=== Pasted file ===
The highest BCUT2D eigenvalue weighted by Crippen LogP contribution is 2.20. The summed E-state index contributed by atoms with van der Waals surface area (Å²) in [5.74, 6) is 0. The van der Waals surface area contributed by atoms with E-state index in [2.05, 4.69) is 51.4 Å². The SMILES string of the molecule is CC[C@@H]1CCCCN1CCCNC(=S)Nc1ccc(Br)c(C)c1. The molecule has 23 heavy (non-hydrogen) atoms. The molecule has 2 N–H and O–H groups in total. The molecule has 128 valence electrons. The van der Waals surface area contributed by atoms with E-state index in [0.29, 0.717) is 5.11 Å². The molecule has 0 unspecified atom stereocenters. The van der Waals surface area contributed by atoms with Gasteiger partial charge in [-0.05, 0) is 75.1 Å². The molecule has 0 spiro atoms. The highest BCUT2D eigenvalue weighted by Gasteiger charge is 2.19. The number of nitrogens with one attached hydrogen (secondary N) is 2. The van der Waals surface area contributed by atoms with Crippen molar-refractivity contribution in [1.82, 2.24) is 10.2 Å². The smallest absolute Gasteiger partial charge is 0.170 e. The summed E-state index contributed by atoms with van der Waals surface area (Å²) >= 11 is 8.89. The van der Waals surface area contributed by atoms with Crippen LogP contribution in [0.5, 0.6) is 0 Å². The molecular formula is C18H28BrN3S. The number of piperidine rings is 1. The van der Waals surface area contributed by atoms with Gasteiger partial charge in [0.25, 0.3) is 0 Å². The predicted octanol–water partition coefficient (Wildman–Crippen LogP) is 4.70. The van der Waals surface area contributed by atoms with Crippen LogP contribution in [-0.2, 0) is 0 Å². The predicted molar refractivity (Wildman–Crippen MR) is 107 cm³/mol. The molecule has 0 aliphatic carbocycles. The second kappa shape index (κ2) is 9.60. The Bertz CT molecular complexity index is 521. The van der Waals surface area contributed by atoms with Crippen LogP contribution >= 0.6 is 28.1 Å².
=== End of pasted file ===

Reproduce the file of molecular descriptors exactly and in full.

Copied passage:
The highest BCUT2D eigenvalue weighted by Crippen LogP contribution is 2.20. The summed E-state index contributed by atoms with van der Waals surface area (Å²) in [5.74, 6) is 0. The van der Waals surface area contributed by atoms with E-state index in [2.05, 4.69) is 51.4 Å². The SMILES string of the molecule is CC[C@@H]1CCCCN1CCCNC(=S)Nc1ccc(Br)c(C)c1. The molecule has 23 heavy (non-hydrogen) atoms. The molecule has 2 N–H and O–H groups in total. The molecule has 128 valence electrons. The van der Waals surface area contributed by atoms with E-state index in [0.29, 0.717) is 5.11 Å². The molecule has 0 unspecified atom stereocenters. The van der Waals surface area contributed by atoms with Gasteiger partial charge in [-0.05, 0) is 75.1 Å². The molecule has 0 spiro atoms. The highest BCUT2D eigenvalue weighted by Gasteiger charge is 2.19. The number of nitrogens with one attached hydrogen (secondary N) is 2. The van der Waals surface area contributed by atoms with Crippen molar-refractivity contribution in [1.82, 2.24) is 10.2 Å². The smallest absolute Gasteiger partial charge is 0.170 e. The summed E-state index contributed by atoms with van der Waals surface area (Å²) >= 11 is 8.89. The van der Waals surface area contributed by atoms with Crippen LogP contribution in [0.5, 0.6) is 0 Å². The molecular formula is C18H28BrN3S. The number of piperidine rings is 1. The van der Waals surface area contributed by atoms with Gasteiger partial charge in [0.25, 0.3) is 0 Å². The predicted octanol–water partition coefficient (Wildman–Crippen LogP) is 4.70. The van der Waals surface area contributed by atoms with Crippen LogP contribution in [-0.2, 0) is 0 Å². The predicted molar refractivity (Wildman–Crippen MR) is 107 cm³/mol. The molecule has 0 aliphatic carbocycles. The second kappa shape index (κ2) is 9.60. The Bertz CT molecular complexity index is 521. The van der Waals surface area contributed by atoms with Crippen LogP contribution >= 0.6 is 28.1 Å².